“Hysteresis” is a vital concept in mechanical engineering. It also applies to economics, medicine, and financial markets.
Hysteresis occurs when changes to a system happen with a time lag. It can also be defined as systemic state-dependence, meaning, whatever happens next is influenced by the past.
There is no hysteresis in, say, rolling a pair of dice. The outcome of the dice roll has no relationship with past rolls.
There can be a frustrating amount of hysteresis, on the other hand, in trying to adjust the water temperature of the shower in a house with old plumbing.
When the shower knob is turned toward “hot,” it can take time for hot water to travel to the shower head.
This creates temptation to turn the knob too far — and then to yelp when the water turns scalding hot. At this point, the normal move is to overreact in the other direction, turning the knob too far toward cold. The time lag between action and results creates confusion.
Another example of hysteresis is drinking at a party. The impact of a drink depends on how many drinks came before it, and whether they were consumed quickly or spaced far apart.
In economics and financial markets, policy actions can also demonstrate hysteresis. As with the shower in a house with old plumbing, there is often a time lag between policy execution (like turning the knob) and real-world economic impact (feeling the temperature change).
Hysteresis presents a challenge when the time lag causes confusion. It is easy to get confused by cause and effect, or to miss a cause-and-effect relationship, if the cause and the effect are spaced far apart due to a time lag.
Take coronavirus fatality rates, for example.
One piece of good news in the pandemic, not much talked about, is how U.S. fatality rates have notably declined from previously high levels. You can see this in the chart below, via Covidcharts.com.
What was the cause of this notable decline?
As with most things related to the coronavirus, that isn’t easy to say. There are multiple factors involved, including the surge of New York City cases and deaths.
But if we apply hysteresis, we can generate a reasonable hypothesis: The decline in death rates was a health dividend earned by sheltering in place.
We know California was one of the earliest states to mandate a shelter-in-place order. That happened on March 19. Dozens of states followed suit in the two weeks that followed.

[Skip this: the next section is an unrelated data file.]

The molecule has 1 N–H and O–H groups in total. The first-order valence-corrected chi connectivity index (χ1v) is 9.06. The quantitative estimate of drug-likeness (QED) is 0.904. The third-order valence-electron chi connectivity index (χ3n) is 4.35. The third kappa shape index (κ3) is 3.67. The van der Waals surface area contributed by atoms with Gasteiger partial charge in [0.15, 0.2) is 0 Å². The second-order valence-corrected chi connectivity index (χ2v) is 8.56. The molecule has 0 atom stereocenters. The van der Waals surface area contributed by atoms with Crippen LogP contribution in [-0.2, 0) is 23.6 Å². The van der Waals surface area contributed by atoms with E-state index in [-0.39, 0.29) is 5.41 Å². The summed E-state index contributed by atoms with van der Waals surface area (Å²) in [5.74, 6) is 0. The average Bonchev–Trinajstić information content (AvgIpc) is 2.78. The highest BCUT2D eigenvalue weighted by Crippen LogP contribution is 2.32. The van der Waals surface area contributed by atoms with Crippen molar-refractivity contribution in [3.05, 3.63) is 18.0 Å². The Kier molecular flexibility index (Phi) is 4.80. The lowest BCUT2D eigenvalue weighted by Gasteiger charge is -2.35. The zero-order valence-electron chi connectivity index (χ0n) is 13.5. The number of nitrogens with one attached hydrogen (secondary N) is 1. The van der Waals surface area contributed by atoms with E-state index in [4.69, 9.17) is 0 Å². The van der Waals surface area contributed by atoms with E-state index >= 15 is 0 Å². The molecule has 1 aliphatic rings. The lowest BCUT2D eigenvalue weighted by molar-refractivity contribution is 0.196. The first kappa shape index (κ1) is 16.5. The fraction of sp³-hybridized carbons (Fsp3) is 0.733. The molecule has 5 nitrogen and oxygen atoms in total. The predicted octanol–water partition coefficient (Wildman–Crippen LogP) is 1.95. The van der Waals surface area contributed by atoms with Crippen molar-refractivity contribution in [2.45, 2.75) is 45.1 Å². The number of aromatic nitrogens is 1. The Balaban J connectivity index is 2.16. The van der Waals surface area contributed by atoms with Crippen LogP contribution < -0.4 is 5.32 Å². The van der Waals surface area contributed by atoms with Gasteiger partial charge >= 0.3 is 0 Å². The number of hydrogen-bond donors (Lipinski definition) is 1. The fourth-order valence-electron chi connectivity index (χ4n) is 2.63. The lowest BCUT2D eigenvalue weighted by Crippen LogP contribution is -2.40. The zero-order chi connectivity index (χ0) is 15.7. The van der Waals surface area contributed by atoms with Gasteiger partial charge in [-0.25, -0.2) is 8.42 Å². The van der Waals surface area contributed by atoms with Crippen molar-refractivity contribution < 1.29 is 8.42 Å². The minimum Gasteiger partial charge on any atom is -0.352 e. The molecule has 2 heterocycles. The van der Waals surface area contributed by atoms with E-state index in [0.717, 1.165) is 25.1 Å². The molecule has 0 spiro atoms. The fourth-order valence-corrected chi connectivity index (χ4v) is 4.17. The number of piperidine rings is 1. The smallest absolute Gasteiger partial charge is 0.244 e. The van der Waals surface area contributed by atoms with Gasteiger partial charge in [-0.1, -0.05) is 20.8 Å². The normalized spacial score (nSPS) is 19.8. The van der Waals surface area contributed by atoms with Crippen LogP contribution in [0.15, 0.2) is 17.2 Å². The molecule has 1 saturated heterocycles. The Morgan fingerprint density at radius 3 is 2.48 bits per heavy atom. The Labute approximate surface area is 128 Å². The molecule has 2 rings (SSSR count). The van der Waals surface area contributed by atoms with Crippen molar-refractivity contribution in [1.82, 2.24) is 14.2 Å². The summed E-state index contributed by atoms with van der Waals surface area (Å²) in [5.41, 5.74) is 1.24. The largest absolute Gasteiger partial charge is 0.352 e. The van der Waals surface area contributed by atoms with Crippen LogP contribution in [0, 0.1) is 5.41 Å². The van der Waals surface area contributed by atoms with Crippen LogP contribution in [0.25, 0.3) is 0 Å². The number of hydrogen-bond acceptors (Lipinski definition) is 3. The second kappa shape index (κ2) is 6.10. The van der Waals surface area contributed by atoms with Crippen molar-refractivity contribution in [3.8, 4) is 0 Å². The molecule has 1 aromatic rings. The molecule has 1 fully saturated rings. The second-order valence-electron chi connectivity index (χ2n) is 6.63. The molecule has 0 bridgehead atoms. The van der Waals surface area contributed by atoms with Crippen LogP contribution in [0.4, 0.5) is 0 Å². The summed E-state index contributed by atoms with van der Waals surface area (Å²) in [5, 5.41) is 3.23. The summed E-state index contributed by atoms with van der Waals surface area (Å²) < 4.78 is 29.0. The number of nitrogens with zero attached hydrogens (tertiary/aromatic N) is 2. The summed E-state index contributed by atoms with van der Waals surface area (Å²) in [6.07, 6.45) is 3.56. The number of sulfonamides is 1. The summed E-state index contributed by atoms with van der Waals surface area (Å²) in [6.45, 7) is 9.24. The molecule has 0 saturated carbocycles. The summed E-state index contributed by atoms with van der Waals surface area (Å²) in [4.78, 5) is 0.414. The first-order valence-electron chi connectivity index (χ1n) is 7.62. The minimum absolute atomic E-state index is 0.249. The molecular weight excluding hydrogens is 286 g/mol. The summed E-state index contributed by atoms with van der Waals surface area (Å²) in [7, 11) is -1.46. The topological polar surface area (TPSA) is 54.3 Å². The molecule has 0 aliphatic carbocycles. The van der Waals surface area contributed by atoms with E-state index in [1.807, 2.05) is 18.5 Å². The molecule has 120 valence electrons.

We can also see, via the chart, that the new deaths per day moving average peaked on April 21. That was roughly four weeks after shelter-in-place orders were rolled out across the country.
This makes sense because four to six weeks, as a rough average, is about how long it takes a coronavirus fatality to occur.
We can observe it takes about a week to show symptoms; perhaps another week to be hospitalized; and then an additional two to four weeks to succumb to the virus, with a final multi-day lag before the fatality is entered into public health records.
With hysteresis in mind, we can then see how sheltering in place lowered the fatality rate with a lag. The lives saved in lockdown were not apparent immediately — but they showed up as an absence in the fatality statistics four to six weeks later.
Now, here is the grim part of this analysis.
If the hypothesis is correct that sheltering in place reduced the COVD-19 fatality rate — and fatalities show up on a four-to-six week lag — we can further note that shelter-in-place directives largely ended on Memorial Day, May 25. That was also the day a rolling wave of multi-week nationwide protests began.
Based on the concept of a time lag — knowing it takes four to six weeks for fatality rates to show up in public health records — we can then hypothesize the shelter-in-place dividend is about to end.
This means that, circa end-of-June into early July — the four-to-six week window following the reopening — fatality rates are likely to start rising again.
We also know that, as of this writing, states like Florida and South Carolina have broken single-day new-case records for multiple days in a row, even as hospital systems in Arizona and Texas face severe strain, and Johns Hopkins data indicates rising average caseloads in 29 states.
The critical test here will be what happens to the new deaths per day statistic — which is trackable via Covidcharts.com — over the next few weeks.
If we see a meaningful upturn in the new deaths per day moving average between now and Independence Day, watch out.